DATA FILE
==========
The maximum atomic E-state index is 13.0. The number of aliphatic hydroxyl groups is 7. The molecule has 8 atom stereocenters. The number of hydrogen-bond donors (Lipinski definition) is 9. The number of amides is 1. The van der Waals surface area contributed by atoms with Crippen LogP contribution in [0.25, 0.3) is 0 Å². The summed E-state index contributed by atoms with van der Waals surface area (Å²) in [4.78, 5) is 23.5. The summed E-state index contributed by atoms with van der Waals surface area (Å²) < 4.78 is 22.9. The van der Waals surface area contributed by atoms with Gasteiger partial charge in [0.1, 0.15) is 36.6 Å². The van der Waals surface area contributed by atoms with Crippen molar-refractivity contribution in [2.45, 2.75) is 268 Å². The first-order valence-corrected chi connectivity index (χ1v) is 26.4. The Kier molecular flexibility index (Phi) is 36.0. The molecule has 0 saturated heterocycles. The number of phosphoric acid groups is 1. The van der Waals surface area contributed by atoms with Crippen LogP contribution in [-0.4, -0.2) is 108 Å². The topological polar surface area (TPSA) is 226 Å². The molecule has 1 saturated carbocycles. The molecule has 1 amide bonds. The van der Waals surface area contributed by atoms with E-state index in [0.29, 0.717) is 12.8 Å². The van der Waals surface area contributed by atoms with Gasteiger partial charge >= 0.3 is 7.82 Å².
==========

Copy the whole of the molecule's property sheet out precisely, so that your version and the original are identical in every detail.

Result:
The maximum atomic E-state index is 13.0. The number of aliphatic hydroxyl groups is 7. The molecule has 8 atom stereocenters. The number of hydrogen-bond donors (Lipinski definition) is 9. The number of amides is 1. The van der Waals surface area contributed by atoms with Crippen LogP contribution in [0.25, 0.3) is 0 Å². The summed E-state index contributed by atoms with van der Waals surface area (Å²) in [4.78, 5) is 23.5. The summed E-state index contributed by atoms with van der Waals surface area (Å²) < 4.78 is 22.9. The van der Waals surface area contributed by atoms with Gasteiger partial charge in [0.1, 0.15) is 36.6 Å². The van der Waals surface area contributed by atoms with Crippen molar-refractivity contribution in [2.45, 2.75) is 268 Å². The first-order valence-corrected chi connectivity index (χ1v) is 26.4. The Kier molecular flexibility index (Phi) is 36.0. The molecule has 0 saturated heterocycles. The number of phosphoric acid groups is 1. The van der Waals surface area contributed by atoms with Crippen LogP contribution in [-0.4, -0.2) is 108 Å². The topological polar surface area (TPSA) is 226 Å². The molecule has 1 saturated carbocycles. The molecule has 1 amide bonds. The van der Waals surface area contributed by atoms with E-state index in [0.29, 0.717) is 12.8 Å². The van der Waals surface area contributed by atoms with Gasteiger partial charge >= 0.3 is 7.82 Å².